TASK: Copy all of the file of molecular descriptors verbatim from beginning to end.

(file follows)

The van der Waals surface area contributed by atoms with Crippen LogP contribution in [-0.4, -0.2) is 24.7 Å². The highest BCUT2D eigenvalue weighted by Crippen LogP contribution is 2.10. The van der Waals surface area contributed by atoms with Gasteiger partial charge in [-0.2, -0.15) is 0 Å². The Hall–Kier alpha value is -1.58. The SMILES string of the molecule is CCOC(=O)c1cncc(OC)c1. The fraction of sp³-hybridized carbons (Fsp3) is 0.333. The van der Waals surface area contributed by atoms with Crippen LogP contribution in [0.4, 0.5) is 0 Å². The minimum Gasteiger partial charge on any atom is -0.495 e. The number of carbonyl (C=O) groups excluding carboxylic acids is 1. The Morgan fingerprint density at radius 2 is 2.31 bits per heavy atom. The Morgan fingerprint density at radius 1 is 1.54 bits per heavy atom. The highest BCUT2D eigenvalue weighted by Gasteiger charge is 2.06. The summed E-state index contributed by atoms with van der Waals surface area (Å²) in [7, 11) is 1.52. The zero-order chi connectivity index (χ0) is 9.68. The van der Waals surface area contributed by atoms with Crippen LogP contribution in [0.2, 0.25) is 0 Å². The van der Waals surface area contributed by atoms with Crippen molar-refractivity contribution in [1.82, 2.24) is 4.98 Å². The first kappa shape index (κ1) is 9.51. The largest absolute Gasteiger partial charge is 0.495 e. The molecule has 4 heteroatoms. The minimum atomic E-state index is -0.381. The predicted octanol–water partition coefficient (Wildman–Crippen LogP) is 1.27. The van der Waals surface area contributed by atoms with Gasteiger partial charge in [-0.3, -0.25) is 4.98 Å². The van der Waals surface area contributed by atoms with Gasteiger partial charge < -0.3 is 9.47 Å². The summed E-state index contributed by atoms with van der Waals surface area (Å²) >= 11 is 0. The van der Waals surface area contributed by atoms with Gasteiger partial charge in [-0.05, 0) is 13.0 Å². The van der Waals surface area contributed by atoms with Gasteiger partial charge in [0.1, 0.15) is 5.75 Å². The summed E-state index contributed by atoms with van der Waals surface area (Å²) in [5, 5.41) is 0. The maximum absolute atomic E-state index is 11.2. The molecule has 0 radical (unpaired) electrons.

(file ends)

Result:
The van der Waals surface area contributed by atoms with Crippen LogP contribution in [-0.4, -0.2) is 24.7 Å². The highest BCUT2D eigenvalue weighted by Crippen LogP contribution is 2.10. The van der Waals surface area contributed by atoms with Gasteiger partial charge in [-0.2, -0.15) is 0 Å². The Hall–Kier alpha value is -1.58. The SMILES string of the molecule is CCOC(=O)c1cncc(OC)c1. The fraction of sp³-hybridized carbons (Fsp3) is 0.333. The van der Waals surface area contributed by atoms with Crippen LogP contribution in [0.4, 0.5) is 0 Å². The minimum Gasteiger partial charge on any atom is -0.495 e. The number of carbonyl (C=O) groups excluding carboxylic acids is 1. The Morgan fingerprint density at radius 2 is 2.31 bits per heavy atom. The Morgan fingerprint density at radius 1 is 1.54 bits per heavy atom. The highest BCUT2D eigenvalue weighted by Gasteiger charge is 2.06. The summed E-state index contributed by atoms with van der Waals surface area (Å²) in [7, 11) is 1.52. The zero-order chi connectivity index (χ0) is 9.68. The van der Waals surface area contributed by atoms with Crippen LogP contribution in [0.2, 0.25) is 0 Å². The van der Waals surface area contributed by atoms with Crippen molar-refractivity contribution in [1.82, 2.24) is 4.98 Å². The first kappa shape index (κ1) is 9.51. The largest absolute Gasteiger partial charge is 0.495 e. The molecule has 4 heteroatoms. The minimum atomic E-state index is -0.381. The predicted octanol–water partition coefficient (Wildman–Crippen LogP) is 1.27. The van der Waals surface area contributed by atoms with Gasteiger partial charge in [-0.3, -0.25) is 4.98 Å². The van der Waals surface area contributed by atoms with Gasteiger partial charge < -0.3 is 9.47 Å². The summed E-state index contributed by atoms with van der Waals surface area (Å²) >= 11 is 0. The van der Waals surface area contributed by atoms with Gasteiger partial charge in [-0.05, 0) is 13.0 Å². The van der Waals surface area contributed by atoms with Gasteiger partial charge in [0.1, 0.15) is 5.75 Å². The summed E-state index contributed by atoms with van der Waals surface area (Å²) in [5, 5.41) is 0. The maximum absolute atomic E-state index is 11.2. The molecule has 0 radical (unpaired) electrons.